More Info: China Syndrome on the Atari Age database.

For current listings of China Syndrome for sale on eBay, click here

choppercommandatarigameactivisionChopper Command (Activision, 1982)

Although it didn’t quite attain 2600 Pac-Man notoriety, gamers back in 1982 cried foul when Atari released its port of the popular Williams arcade title Defender. They complained that the controls were complicated and non-intuitive (a necessary evil considering the button-heavy design of the original, albeit one that would be fixed with Stargate aka Defender II). Most of all, though, they complained that the game was just too easy; players were easily able to exploit a glitch that made the ship invisible – and thus invincible – when firing. As a result, Chopper Command became something of a consolation prize. The Defender-style side-scroller’s controls were tailored to the Atari 2600, there was little to no flicker and – for better or for worse – it (over?) corrected Defender’s folly by becoming insanely hard in later levels and difficult variants. Trust me: these levels are no joke. Fighter jets gladly kamikaze right into you and those crazy splitter bombs become harder and harder to avoid. The best you can do is use your continuous fire and approach enemies as carefully as possible. Chopper Command will kick your ass six ways from Sunday but it’s a real hoot. A-

More Info: Chopper Command on Atari Age.

For current listings of Chopper Command for sale on eBay, click here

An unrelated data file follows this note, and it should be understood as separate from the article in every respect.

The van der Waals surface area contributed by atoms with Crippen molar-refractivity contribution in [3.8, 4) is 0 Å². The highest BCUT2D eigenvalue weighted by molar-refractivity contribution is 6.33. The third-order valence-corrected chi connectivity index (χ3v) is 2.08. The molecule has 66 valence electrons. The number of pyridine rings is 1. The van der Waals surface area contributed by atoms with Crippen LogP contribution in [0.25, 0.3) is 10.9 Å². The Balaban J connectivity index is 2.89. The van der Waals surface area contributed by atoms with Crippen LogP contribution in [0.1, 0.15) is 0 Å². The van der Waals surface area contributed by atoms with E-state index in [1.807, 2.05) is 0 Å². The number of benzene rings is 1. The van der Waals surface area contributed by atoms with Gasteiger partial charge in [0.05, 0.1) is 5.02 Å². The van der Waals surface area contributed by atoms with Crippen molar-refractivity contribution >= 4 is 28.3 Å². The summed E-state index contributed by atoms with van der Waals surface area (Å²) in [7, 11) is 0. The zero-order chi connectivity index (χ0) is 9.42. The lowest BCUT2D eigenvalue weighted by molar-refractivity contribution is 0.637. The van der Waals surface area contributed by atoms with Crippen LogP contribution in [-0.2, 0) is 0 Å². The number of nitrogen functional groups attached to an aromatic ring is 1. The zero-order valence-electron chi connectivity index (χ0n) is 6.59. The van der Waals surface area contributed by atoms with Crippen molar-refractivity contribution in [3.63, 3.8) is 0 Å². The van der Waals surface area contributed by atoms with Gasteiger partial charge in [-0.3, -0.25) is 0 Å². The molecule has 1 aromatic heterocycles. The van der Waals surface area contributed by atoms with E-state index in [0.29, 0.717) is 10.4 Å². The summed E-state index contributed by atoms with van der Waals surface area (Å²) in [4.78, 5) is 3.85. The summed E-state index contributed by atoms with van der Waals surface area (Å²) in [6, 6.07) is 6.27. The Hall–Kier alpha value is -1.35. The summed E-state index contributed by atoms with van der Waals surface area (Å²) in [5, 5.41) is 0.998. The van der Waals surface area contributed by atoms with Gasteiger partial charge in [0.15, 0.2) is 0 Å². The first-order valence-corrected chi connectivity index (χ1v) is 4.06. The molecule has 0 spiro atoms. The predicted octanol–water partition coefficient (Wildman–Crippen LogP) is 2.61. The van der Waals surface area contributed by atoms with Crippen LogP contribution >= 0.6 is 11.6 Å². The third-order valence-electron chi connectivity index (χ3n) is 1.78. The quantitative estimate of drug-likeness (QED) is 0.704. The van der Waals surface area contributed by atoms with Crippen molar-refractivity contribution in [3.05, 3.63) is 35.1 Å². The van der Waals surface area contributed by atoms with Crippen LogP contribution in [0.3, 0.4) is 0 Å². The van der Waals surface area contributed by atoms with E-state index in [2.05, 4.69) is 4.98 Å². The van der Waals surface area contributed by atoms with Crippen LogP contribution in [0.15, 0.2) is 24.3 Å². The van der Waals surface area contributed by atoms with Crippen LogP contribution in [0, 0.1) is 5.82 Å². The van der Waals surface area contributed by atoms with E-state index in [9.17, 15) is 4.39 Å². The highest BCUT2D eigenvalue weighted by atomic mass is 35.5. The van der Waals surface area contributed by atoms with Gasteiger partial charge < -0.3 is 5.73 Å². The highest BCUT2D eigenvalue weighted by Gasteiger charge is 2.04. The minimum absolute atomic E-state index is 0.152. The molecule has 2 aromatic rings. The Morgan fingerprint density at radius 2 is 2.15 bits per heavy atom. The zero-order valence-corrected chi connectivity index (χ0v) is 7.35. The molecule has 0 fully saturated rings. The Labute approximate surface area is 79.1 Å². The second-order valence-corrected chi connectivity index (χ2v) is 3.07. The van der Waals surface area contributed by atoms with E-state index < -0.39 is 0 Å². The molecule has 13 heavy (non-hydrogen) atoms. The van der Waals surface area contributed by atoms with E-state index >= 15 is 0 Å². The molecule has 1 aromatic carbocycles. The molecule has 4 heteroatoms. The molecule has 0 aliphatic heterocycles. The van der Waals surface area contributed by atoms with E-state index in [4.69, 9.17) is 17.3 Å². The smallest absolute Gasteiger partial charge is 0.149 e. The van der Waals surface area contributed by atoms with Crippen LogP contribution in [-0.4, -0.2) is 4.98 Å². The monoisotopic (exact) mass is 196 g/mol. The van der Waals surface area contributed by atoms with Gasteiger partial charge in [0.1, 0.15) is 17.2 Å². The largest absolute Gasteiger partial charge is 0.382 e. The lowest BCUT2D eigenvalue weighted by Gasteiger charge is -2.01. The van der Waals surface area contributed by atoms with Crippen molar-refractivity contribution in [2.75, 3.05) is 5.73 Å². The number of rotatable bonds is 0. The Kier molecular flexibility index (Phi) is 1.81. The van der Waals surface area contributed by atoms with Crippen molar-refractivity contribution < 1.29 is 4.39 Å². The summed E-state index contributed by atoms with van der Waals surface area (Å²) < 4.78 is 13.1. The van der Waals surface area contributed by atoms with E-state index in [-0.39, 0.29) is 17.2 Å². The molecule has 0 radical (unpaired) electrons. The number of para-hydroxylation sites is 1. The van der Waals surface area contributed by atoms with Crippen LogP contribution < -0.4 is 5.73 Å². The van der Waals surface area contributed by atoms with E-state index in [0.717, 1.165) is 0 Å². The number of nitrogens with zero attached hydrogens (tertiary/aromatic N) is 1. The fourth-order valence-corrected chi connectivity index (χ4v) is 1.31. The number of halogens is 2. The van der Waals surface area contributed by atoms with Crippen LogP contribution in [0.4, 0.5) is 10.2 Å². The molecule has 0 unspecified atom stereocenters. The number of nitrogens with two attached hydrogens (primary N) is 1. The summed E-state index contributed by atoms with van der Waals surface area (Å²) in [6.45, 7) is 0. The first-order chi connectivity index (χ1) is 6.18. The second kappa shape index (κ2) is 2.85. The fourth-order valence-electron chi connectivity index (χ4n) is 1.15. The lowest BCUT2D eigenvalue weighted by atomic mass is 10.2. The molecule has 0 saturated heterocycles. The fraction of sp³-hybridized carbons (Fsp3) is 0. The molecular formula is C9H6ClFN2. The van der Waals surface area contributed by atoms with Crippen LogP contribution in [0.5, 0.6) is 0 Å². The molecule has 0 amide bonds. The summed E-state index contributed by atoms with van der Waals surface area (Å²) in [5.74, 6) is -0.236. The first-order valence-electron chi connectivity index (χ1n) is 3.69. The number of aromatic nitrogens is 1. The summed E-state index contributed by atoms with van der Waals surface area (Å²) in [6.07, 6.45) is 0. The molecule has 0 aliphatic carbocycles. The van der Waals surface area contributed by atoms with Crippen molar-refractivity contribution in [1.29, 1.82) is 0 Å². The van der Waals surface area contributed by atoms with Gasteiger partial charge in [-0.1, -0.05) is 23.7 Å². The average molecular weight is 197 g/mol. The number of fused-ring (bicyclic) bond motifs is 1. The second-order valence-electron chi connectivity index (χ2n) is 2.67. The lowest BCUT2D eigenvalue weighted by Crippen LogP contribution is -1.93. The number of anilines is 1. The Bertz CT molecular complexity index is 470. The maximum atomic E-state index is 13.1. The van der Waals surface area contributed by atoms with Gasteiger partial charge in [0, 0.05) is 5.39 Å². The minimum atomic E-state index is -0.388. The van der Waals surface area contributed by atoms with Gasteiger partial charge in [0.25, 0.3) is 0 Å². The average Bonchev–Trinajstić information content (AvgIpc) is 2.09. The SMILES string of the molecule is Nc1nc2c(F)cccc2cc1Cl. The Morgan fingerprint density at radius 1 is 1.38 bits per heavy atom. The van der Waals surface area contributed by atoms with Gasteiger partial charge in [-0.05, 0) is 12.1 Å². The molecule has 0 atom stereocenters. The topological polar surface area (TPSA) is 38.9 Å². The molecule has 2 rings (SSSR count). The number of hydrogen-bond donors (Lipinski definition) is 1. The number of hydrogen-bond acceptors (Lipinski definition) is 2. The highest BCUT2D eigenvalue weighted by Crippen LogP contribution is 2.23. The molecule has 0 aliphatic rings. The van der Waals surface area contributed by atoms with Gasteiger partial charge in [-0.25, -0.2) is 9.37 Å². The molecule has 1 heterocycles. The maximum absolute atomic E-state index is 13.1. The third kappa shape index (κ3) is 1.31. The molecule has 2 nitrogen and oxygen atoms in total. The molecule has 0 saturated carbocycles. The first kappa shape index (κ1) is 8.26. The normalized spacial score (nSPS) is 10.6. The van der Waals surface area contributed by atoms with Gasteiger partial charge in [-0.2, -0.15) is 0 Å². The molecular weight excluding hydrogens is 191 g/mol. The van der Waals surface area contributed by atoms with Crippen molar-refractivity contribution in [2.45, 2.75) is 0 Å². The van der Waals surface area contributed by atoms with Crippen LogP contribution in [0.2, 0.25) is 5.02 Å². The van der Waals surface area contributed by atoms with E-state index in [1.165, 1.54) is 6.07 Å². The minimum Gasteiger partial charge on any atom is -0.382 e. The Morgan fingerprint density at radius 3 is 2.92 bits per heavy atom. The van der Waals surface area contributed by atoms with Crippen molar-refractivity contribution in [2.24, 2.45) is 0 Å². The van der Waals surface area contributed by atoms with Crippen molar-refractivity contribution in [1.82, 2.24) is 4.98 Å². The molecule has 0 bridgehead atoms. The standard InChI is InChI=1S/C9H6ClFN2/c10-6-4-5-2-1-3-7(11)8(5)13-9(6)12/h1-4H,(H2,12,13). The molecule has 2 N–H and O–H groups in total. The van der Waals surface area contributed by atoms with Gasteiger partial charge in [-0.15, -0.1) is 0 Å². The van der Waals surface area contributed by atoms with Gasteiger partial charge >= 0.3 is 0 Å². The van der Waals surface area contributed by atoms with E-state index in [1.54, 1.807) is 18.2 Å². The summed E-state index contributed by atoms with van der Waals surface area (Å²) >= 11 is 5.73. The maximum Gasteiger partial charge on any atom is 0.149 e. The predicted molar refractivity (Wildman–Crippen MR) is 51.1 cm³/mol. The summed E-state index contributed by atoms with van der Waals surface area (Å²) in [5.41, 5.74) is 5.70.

chucknorrissuperkicks_atari2600gameChuck Norris Superkicks aka Kung Fu Superkicks (Xonox, 1983)

Fans of 2005’s most popular Internet meme will be pleased to find out that martial arts master/action movie hero/right-wing lunatic Chuck Norris has his very own video game called Chuck Norris Superkicks. Or at least he did until the licence expired and the game became plain ol’ Kung Fu Superkicks. Well, the game by either name is an ambitious, if not necessarily very good, attempt at a martial arts fighting game on the Atari 2600 long before the likes of Street Fighter. The pros: there are a variety of seemingly simple moves that take some work to master. Each group of enemies has a weak point that can be exploited by a specific move, so best keep your manual handy so you know which moves to use on which group. The cons: The game is timed for really no good reason and accidentally walking into the forest areas on your way to a melee deducts that time. Also, you spend half of your time during melees chasing after your enemy, making it easy for him to get you with a throwing star. However, it is awfully satisfying when you do make a connection because you literally send the bad guy flying off the screen. Chuck Norris Superkicks was okay but I doubt I’ll be playing it again any time soon. C

More Info: Chuck Norris Superkicks on Atari Age.

For current listings of Chuck Norris Superkicks for sale on eBay, click here